Attached Images
File Type: jpg Table1.JPG (100.1 KB, 1924 views)
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  #109  
Old Mon 23 February 2009, 19:56
Sherman McCoy
Just call me: "Krasch"
 
Portland,OR
United States of America
Plasma cutting - not the way to go

OK, so I call a metal fab shop referred to me by the steel dealer, he quotes me $75 to cut my rails, and I'm thinking, "Bob's my uncle", problem solved. I strap the rails to the top of the Subaru, and trek 40 miles to the middle of nowhere to drop off my angle iron. They've got a nice reception area with all these nice laser cut parts, how hard could it be to cut some rails?
Apparently pretty hard. I told them I was going to be using the edge they cut to run bearings on. They said "no problem." I didn't see a bandsaw or a diamond tipped anything anywhere in their 10,000 sqft shop, which should have been my first clue. On my return 2 hours later I look at my warped, butchered rails and I was speechless. I knew I was in deep kimchee when the owner starts off the conversation with, "this is the problem." I really think I could have done better with a handsaw. I still have hope(although very little change left after this mistake).I'll know if they're salvageable when I take them to the knife grinder to see if he can fix them.
I'm starting to understand why so few MM's have actually been completed. I think I'll drop down and do something like bolt together the skate. Now THAT (I think) I can accomplish.
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File Type: jpg plasmacut.JPG (80.7 KB, 1926 views)
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  #110  
Old Mon 23 February 2009, 23:38
Alan_c
Just call me: Alan (#11)
 
Grabouw (Western Cape)
South Africa
Send a message via Skype™ to Alan_c
I think in excess of 25 complete running and cutting Mechmates is not "so few" however, try the skate is has worked for many of us and can produce amazingly accurate results - if one has the patience to spend a few hours it takes to do the job properly. I achieved a maximum variation of 0.2mm (0.008") over the length of my rails which were up to 3m long (118"). No flexing disks or divots throughout the whole process.
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  #111  
Old Tue 24 February 2009, 00:02
Gerald D
Just call me: Gerald (retired)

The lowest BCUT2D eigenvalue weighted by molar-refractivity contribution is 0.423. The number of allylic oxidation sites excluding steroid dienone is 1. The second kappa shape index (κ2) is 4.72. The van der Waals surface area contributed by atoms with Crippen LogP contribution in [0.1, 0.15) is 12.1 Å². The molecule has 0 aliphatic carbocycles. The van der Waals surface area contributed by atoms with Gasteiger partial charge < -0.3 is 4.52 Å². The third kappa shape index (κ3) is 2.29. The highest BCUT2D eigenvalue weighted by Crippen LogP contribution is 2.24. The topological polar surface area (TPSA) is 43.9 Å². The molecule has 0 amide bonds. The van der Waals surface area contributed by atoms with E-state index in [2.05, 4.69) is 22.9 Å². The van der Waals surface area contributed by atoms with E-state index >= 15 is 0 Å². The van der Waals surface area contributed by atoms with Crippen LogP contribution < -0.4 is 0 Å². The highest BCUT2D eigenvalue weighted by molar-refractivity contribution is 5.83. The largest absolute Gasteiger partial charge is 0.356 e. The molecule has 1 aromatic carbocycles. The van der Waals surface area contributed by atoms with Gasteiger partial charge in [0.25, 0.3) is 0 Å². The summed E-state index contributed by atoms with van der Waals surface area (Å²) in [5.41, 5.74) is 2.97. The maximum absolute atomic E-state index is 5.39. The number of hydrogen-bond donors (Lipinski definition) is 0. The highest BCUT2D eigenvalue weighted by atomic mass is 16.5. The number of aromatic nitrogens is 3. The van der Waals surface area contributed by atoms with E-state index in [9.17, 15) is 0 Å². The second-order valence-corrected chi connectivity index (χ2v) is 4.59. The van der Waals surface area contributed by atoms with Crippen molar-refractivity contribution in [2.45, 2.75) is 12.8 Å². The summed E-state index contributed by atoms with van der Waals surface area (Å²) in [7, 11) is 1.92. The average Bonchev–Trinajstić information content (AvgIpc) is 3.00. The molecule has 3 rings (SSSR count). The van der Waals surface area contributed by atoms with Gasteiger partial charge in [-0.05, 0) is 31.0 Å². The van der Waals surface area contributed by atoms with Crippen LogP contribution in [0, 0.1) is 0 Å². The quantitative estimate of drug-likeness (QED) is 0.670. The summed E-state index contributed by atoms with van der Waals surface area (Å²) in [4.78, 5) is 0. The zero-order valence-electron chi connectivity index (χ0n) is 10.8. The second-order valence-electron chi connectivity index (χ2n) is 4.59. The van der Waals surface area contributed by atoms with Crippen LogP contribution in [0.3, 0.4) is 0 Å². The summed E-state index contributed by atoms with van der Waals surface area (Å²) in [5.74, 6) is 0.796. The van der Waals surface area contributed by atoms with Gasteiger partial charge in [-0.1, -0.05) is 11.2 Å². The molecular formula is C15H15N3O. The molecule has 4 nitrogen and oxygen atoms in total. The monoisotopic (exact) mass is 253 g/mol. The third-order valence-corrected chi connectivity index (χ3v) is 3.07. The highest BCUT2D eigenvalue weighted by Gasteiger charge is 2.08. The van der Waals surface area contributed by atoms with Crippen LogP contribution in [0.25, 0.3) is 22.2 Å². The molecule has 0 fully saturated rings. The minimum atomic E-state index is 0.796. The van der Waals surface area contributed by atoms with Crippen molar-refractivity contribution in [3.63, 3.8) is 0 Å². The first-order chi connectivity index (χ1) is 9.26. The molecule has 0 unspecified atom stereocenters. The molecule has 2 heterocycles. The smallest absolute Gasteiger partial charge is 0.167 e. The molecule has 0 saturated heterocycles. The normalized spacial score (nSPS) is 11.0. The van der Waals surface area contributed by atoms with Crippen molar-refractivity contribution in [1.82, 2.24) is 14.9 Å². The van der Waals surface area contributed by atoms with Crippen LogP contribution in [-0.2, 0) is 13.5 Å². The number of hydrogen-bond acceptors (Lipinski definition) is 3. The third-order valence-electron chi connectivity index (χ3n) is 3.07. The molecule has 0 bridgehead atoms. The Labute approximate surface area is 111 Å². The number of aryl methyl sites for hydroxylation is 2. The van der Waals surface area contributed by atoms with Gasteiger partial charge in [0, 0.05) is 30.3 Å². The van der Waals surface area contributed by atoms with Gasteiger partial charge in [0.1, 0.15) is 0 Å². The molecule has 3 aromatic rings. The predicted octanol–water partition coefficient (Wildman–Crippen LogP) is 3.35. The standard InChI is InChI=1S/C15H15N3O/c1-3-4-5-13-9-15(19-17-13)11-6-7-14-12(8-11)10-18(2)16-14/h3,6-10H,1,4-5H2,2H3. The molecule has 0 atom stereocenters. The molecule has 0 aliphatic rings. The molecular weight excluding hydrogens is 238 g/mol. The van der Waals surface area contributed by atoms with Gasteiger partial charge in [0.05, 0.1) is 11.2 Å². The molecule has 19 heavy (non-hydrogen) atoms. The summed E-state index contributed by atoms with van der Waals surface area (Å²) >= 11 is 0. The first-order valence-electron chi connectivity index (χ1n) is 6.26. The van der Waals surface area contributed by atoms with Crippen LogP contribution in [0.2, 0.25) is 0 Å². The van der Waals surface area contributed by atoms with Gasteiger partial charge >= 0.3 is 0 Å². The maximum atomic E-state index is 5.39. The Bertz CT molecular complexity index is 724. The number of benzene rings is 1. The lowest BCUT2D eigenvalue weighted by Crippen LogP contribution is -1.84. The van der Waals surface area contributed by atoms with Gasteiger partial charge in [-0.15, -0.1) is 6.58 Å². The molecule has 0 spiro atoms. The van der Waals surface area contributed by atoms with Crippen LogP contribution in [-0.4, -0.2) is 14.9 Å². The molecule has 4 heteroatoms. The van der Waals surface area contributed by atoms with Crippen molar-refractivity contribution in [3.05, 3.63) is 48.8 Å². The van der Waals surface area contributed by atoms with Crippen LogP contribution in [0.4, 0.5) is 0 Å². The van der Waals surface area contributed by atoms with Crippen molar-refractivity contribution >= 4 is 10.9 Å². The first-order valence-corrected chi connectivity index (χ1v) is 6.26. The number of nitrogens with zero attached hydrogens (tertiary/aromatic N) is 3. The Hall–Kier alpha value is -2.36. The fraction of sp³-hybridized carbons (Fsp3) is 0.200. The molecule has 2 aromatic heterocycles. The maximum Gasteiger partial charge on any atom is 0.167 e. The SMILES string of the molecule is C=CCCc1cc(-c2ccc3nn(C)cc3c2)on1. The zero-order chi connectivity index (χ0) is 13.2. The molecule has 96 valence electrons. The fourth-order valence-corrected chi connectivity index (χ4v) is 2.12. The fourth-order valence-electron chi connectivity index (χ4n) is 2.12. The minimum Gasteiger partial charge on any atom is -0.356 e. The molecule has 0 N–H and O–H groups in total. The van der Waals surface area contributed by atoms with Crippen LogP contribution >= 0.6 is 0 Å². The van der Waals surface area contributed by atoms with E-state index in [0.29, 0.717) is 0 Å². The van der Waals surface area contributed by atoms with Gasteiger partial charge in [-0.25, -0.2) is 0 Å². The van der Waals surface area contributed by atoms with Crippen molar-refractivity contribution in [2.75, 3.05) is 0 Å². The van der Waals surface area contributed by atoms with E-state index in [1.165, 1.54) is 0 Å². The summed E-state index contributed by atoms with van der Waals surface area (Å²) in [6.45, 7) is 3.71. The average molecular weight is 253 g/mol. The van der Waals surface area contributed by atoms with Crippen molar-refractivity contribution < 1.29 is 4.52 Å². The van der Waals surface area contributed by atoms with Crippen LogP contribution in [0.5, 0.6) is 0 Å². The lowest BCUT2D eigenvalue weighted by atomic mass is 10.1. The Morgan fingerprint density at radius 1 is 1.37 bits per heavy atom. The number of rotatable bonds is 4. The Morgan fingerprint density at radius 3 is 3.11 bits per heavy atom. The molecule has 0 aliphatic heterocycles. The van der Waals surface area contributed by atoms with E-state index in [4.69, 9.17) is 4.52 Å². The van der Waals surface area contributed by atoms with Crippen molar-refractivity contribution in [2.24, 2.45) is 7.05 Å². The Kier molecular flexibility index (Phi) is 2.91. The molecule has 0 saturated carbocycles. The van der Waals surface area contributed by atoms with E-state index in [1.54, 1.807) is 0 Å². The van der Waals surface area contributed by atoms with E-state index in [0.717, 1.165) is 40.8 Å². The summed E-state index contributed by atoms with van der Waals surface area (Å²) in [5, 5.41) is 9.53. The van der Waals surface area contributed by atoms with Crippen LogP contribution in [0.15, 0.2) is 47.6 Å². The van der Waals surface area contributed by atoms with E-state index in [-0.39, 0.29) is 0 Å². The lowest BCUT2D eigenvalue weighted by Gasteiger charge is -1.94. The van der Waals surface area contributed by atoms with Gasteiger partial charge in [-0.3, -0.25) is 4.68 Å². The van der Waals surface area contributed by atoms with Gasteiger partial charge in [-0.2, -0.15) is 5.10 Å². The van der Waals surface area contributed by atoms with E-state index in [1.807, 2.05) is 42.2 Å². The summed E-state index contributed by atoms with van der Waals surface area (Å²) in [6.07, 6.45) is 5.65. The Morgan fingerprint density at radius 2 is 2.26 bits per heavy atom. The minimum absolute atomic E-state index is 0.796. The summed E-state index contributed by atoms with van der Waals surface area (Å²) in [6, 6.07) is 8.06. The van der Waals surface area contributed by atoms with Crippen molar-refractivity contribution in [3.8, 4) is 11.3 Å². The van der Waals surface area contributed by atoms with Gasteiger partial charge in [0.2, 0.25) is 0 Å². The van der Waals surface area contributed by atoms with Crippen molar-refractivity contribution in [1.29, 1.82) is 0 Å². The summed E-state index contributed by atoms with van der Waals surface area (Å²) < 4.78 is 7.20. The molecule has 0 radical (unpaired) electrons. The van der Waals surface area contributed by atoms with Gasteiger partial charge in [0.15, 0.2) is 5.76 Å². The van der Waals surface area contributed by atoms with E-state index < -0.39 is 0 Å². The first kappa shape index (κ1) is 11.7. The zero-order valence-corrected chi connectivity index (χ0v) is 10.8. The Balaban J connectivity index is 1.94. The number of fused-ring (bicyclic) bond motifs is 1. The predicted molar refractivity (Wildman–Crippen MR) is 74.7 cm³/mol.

Cape Town
South Africa
Quote:
Originally Posted by Sherman McCoy View Post
We made an honest attempt to cut the rails with the rotary grinder and were not happy with the results. The thin blade tended to "float".
Maybe I havn't made it clear enough that one needs to make very light cuts at the beginning, to establish a groove, before piling on the pressure. Under these conditions, I cannot understand why you got "float". Can you maybe think of the reasons it floated?
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  #112  
Old Tue 24 February 2009, 07:33
J.R. Hatcher
Just call me: J.R. #4
 
Wilmington, North Carolina
United States of America
Send a message via Skype™ to J.R. Hatcher
Gerald and Alan, I agree 100% and would like to add ........

A few suggestions:
1. The finish surface will only be as good as the surface the grinder was sliding on (keep it clean during the process) and how well it was clamped down (C or G clamp every 12").
2. Keep the grinder moving, if the metal gets too hot it glazes the wheel and it will stop removing metal.
3. When the wheel starts to cut through you need to start climb cutting only (saves the wheel)
4. When finished, if you are not satisfied with the surface put a new 1/4"+- thick wheel on the grinder (it won't flex) and make several light runs back and forth across the top until you are satisfied. Note: As you continue with steady pressure on the grinding it will take off the high spots until it's not cutting anything.
5. As you are grinding the 45 degree angles keep both sides equal or about the same all the way down. Leave the flat somewhere between 1 and 1.5 mm.
6. Always wear safety glasses and breathing protection ........... NOW GO MAKES SOME SPARKS.
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  #113  
Old Tue 24 February 2009, 10:26
Sherman McCoy
Just call me: "Krasch"
 
Portland,OR
United States of America
This is what dirt bikers call a "racer's bend"

Alan, you, Gerald, and J.R. are my inspiration. Thanks for all the helpful input. Those tolerances you've achieved are absolutely amazing. I'm going to redouble my efforts and not report back until I have made some forward movement.